By Dr. Maria T. Gallardo-Williams, Teaching Professor and Director of Organic Chemistry Labs, Department of Chemistry, and SoTL Faculty Fellow, Office of Faculty Development
Some of the challenges that came with our recent and unexpected move to online education were foreseeable and some took us by surprise. Technical difficulties, adapting in-person strategies to online learning, and overcoming screen fatigue occupied most of my time for the first 6 months, all things that are a natural extension of this new teaching and learning environment.
In reaching out to support diverse faculty in many departments across campus I was pleased to learn of the many creative ways in which my friends and colleagues were working to resolve these difficulties. This effort to engage with practitioners in other disciplines also exposed me to things that wouldn’t normally be my concern as a chemistry instructor, such as the need to post content warnings for sensitive materials being shared online.
I had never worried before about the importance of allowing audiences to prepare themselves for topics that can cause them harm, including negative feelings, anxiety, or trauma (organic chemistry can be traumatic in its own way, but it’s generally regarded as a safe topic), but this is a very real issue for many educational practitioners, one that can set the tone for a whole course, and that must be handled with care and respect for all parties involved. Some instructors might resist the idea or find it restrictive, and some would argue that it is a way to coddle students by allowing them to pick and choose what content to view within the course structure.
In an inclusive classroom, all our students should be given a chance to decide to engage with a possibly distressing topic, and a content warning in that case should be given at the earliest opportunity. A course that deals with sensitive topics in general should include this as part of the syllabus and the class description. The following sample wording for a syllabus warning is from the University of Michigan LSA’s Inclusive Teaching initiative:
The content and discussion in this course will necessarily engage with racism every week. Much of it will be emotionally and intellectually challenging to engage with. I will flag especially graphic or intense content that discusses or represents racism and will do my best to make this classroom a space where we can engage bravely, empathetically and thoughtfully with difficult content every week.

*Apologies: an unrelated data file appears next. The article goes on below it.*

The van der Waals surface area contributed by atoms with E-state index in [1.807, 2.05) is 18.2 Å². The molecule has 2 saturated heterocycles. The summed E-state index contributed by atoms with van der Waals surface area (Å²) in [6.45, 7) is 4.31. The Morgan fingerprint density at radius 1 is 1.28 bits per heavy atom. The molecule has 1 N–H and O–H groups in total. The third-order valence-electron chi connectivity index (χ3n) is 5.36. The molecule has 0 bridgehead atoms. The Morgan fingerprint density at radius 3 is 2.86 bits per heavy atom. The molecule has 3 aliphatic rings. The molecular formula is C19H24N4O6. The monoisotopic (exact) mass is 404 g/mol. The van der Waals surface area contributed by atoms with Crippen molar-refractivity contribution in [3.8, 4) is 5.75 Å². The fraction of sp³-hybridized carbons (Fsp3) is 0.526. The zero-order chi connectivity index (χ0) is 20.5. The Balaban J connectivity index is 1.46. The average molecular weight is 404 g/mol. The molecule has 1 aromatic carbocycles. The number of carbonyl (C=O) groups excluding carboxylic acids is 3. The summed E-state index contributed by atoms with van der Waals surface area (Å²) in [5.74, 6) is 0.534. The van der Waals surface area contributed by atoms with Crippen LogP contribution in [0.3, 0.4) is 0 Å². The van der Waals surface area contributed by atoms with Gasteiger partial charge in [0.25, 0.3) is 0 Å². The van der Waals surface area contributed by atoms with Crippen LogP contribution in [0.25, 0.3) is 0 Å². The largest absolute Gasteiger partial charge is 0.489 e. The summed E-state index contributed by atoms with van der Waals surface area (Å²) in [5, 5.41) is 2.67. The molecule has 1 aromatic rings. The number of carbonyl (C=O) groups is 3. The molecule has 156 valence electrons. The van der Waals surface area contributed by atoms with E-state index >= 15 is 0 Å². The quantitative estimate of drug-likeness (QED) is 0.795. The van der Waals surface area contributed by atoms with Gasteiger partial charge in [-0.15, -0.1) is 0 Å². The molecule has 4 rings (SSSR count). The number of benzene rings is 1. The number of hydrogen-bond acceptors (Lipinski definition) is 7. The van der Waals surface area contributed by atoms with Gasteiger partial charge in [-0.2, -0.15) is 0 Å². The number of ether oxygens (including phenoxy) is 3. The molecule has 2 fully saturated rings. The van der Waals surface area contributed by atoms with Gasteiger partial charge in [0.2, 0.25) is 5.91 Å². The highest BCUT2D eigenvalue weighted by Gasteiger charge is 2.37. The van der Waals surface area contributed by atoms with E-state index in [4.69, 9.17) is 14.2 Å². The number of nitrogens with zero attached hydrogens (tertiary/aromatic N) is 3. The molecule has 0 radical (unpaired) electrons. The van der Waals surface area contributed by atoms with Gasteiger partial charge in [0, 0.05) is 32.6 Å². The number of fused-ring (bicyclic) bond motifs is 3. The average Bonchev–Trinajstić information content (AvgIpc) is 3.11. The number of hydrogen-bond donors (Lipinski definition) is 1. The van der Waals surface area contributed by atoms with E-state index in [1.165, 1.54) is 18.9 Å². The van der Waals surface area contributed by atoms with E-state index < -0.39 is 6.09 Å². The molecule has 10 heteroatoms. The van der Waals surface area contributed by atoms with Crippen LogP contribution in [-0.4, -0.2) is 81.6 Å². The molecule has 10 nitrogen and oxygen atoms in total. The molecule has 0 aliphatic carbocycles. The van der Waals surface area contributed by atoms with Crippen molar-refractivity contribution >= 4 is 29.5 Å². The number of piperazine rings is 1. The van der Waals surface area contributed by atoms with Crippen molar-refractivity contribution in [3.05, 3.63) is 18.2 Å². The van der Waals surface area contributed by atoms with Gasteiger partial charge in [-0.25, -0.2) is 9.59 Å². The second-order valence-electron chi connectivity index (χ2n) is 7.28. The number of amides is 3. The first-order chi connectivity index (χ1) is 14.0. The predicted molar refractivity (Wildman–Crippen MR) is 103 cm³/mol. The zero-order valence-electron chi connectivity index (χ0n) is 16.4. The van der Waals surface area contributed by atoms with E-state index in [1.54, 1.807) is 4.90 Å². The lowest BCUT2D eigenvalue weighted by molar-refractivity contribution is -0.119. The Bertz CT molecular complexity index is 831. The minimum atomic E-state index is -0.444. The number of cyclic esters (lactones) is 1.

Another example, from the Claremont Colleges Center for Teaching and Learning:
Given the nature of topics covered, some course materials will include explicit images and language, which some class members may find offensive. I will provide forewarning of such instances.
In courses where sensitive topics are only discussed occasionally, materials can be tagged with warnings as needed in order to provide students with notice before they are expected to engage with specific materials. For in-person classes, verbal warnings are generally sufficient, but in online environments, it becomes important to attach the warnings to the potentially difficult content. For most materials posted online, a content warning can be provided as part of the title. In the case of video or audio resources, it may be made clear as part of the introduction.
A good general approach is to provide students with specific examples of potentially challenging content that will be covered in class, the means to discuss the need for the use of this material ahead of time, and suggestions and resources available for student support if needed. Arrangements should be made for students to leave the classroom or the online meeting if they desire to do so during the time that the material in question is being discussed. In some cases, alternative arrangements for assignments might be required for course completion.
What material requires content warnings? The following warnings are the most common. You. as the instructor, are best positioned to consider the material covered in our course and how to provide warnings for your students. This is not an exhaustive list, other warnings might be requested by students based on their own personal experiences.
- Sexual Assault
- Child abuse/pedophilia/incest
- Animal cruelty or animal death
- Self-harm and suicide
- Eating disorders, body hatred, and fat phobia
- Pornographic content
- Kidnapping and abduction
- Death or dying
- Mental illness and ableism
- Racism and racial slurs
- Sexism and misogyny
- Hateful language directed at religious groups (e.g., Islamophobia, antisemitism)
- Transphobia and trans misogyny
- Homophobia and heterosexism
- Hanlon, A. R. 2015. My Students Need Trigger Warnings – and Professors Do, Too. https://newrepublic.com/article/121820/my-students-need-trigger-warnings-and-professors-do-too